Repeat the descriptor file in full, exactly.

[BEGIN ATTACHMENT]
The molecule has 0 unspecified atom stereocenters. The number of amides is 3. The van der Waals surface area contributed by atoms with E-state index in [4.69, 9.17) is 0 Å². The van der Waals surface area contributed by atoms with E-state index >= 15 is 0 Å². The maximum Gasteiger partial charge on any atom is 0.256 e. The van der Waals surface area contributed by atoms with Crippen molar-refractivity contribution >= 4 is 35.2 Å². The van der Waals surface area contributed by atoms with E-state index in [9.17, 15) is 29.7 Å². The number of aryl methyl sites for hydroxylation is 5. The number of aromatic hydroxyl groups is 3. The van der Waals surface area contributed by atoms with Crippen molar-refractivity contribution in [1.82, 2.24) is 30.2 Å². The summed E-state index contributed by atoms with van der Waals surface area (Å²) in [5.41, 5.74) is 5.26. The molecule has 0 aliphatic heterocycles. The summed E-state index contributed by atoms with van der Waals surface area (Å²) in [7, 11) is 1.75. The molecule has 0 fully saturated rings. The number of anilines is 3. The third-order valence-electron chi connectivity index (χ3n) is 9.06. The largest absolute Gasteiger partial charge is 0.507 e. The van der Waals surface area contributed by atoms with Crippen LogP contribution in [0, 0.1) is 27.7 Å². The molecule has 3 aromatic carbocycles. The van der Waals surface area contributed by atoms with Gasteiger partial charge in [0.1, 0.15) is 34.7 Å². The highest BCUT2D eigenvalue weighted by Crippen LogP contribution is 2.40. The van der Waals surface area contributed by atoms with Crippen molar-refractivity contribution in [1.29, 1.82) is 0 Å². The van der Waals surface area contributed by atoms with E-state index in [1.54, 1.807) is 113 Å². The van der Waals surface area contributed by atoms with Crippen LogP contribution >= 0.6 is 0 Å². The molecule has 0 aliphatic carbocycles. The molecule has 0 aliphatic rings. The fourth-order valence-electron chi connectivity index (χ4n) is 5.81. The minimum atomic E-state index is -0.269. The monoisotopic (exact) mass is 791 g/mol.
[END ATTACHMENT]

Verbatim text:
The molecule has 0 unspecified atom stereocenters. The number of amides is 3. The van der Waals surface area contributed by atoms with E-state index in [4.69, 9.17) is 0 Å². The van der Waals surface area contributed by atoms with E-state index >= 15 is 0 Å². The maximum Gasteiger partial charge on any atom is 0.256 e. The van der Waals surface area contributed by atoms with Crippen molar-refractivity contribution >= 4 is 35.2 Å². The van der Waals surface area contributed by atoms with E-state index in [9.17, 15) is 29.7 Å². The number of aryl methyl sites for hydroxylation is 5. The number of aromatic hydroxyl groups is 3. The van der Waals surface area contributed by atoms with Crippen molar-refractivity contribution in [1.82, 2.24) is 30.2 Å². The summed E-state index contributed by atoms with van der Waals surface area (Å²) in [5.41, 5.74) is 5.26. The molecule has 0 aliphatic heterocycles. The summed E-state index contributed by atoms with van der Waals surface area (Å²) in [7, 11) is 1.75. The molecule has 0 fully saturated rings. The number of anilines is 3. The third-order valence-electron chi connectivity index (χ3n) is 9.06. The largest absolute Gasteiger partial charge is 0.507 e. The van der Waals surface area contributed by atoms with Crippen LogP contribution in [0, 0.1) is 27.7 Å². The molecule has 3 aromatic carbocycles. The van der Waals surface area contributed by atoms with Gasteiger partial charge in [0.1, 0.15) is 34.7 Å². The highest BCUT2D eigenvalue weighted by Crippen LogP contribution is 2.40. The van der Waals surface area contributed by atoms with Crippen molar-refractivity contribution in [1.29, 1.82) is 0 Å². The van der Waals surface area contributed by atoms with E-state index in [1.54, 1.807) is 113 Å². The van der Waals surface area contributed by atoms with Crippen LogP contribution >= 0.6 is 0 Å². The molecule has 0 aliphatic carbocycles. The molecule has 0 aliphatic rings. The fourth-order valence-electron chi connectivity index (χ4n) is 5.81. The minimum atomic E-state index is -0.269. The monoisotopic (exact) mass is 791 g/mol.